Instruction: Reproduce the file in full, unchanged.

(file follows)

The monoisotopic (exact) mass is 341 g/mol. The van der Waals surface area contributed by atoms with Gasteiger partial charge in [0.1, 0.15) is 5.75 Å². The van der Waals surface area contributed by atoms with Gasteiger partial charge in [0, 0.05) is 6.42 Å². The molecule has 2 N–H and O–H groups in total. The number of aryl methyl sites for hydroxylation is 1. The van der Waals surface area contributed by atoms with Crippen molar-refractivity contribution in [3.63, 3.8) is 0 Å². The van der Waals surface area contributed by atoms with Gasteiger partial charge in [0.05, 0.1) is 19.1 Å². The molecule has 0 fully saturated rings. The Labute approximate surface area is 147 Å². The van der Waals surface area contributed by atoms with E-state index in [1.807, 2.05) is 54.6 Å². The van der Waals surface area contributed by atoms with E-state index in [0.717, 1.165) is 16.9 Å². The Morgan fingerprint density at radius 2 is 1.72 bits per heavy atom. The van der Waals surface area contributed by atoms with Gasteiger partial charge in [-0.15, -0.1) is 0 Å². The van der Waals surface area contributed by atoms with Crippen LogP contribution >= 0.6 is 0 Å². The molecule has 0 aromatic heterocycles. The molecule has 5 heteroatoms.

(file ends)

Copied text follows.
The monoisotopic (exact) mass is 341 g/mol. The van der Waals surface area contributed by atoms with Gasteiger partial charge in [0.1, 0.15) is 5.75 Å². The van der Waals surface area contributed by atoms with Gasteiger partial charge in [0, 0.05) is 6.42 Å². The molecule has 2 N–H and O–H groups in total. The number of aryl methyl sites for hydroxylation is 1. The van der Waals surface area contributed by atoms with Crippen molar-refractivity contribution in [3.63, 3.8) is 0 Å². The van der Waals surface area contributed by atoms with Gasteiger partial charge in [0.05, 0.1) is 19.1 Å². The molecule has 0 fully saturated rings. The Labute approximate surface area is 147 Å². The van der Waals surface area contributed by atoms with E-state index in [1.807, 2.05) is 54.6 Å². The van der Waals surface area contributed by atoms with E-state index in [0.717, 1.165) is 16.9 Å². The Morgan fingerprint density at radius 2 is 1.72 bits per heavy atom. The van der Waals surface area contributed by atoms with Gasteiger partial charge in [-0.15, -0.1) is 0 Å². The van der Waals surface area contributed by atoms with Crippen LogP contribution >= 0.6 is 0 Å². The molecule has 0 aromatic heterocycles. The molecule has 5 heteroatoms.